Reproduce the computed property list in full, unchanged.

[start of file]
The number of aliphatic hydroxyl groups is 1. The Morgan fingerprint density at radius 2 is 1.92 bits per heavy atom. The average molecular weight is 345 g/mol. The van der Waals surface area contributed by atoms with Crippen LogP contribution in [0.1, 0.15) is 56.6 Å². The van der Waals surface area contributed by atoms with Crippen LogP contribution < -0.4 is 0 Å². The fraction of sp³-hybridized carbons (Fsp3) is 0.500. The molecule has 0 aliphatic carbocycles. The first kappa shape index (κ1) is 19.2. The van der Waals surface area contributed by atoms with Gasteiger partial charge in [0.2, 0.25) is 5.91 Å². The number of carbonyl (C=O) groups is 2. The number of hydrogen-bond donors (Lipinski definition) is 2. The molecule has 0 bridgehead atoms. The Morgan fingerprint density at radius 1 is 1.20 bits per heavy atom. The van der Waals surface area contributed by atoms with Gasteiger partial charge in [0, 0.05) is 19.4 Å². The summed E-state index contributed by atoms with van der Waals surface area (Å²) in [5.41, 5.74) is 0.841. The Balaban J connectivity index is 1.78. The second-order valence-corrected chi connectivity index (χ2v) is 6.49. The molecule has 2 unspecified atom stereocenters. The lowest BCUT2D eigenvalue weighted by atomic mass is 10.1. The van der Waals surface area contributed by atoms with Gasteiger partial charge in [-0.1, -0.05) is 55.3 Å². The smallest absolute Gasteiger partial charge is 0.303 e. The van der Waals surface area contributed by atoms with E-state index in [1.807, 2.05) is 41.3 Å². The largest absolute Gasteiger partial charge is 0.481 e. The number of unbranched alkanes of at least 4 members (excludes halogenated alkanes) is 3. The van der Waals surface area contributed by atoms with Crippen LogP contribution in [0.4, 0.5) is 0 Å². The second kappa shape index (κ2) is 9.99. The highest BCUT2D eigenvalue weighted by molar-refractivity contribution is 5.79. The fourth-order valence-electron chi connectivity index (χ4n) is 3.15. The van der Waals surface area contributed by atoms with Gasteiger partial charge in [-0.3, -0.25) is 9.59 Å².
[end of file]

The number of aliphatic hydroxyl groups is 1. The Morgan fingerprint density at radius 2 is 1.92 bits per heavy atom. The average molecular weight is 345 g/mol. The van der Waals surface area contributed by atoms with Crippen LogP contribution in [0.1, 0.15) is 56.6 Å². The van der Waals surface area contributed by atoms with Crippen LogP contribution < -0.4 is 0 Å². The fraction of sp³-hybridized carbons (Fsp3) is 0.500. The molecule has 0 aliphatic carbocycles. The first kappa shape index (κ1) is 19.2. The van der Waals surface area contributed by atoms with Gasteiger partial charge in [0.2, 0.25) is 5.91 Å². The number of carbonyl (C=O) groups is 2. The number of hydrogen-bond donors (Lipinski definition) is 2. The molecule has 0 bridgehead atoms. The Morgan fingerprint density at radius 1 is 1.20 bits per heavy atom. The van der Waals surface area contributed by atoms with Gasteiger partial charge in [0, 0.05) is 19.4 Å². The summed E-state index contributed by atoms with van der Waals surface area (Å²) in [5.41, 5.74) is 0.841. The Balaban J connectivity index is 1.78. The second-order valence-corrected chi connectivity index (χ2v) is 6.49. The molecule has 2 unspecified atom stereocenters. The lowest BCUT2D eigenvalue weighted by atomic mass is 10.1. The van der Waals surface area contributed by atoms with Gasteiger partial charge in [-0.1, -0.05) is 55.3 Å². The smallest absolute Gasteiger partial charge is 0.303 e. The van der Waals surface area contributed by atoms with E-state index in [1.807, 2.05) is 41.3 Å². The largest absolute Gasteiger partial charge is 0.481 e. The number of unbranched alkanes of at least 4 members (excludes halogenated alkanes) is 3. The van der Waals surface area contributed by atoms with Crippen LogP contribution in [0.4, 0.5) is 0 Å². The second kappa shape index (κ2) is 9.99. The highest BCUT2D eigenvalue weighted by molar-refractivity contribution is 5.79. The fourth-order valence-electron chi connectivity index (χ4n) is 3.15. The van der Waals surface area contributed by atoms with Gasteiger partial charge in [-0.3, -0.25) is 9.59 Å².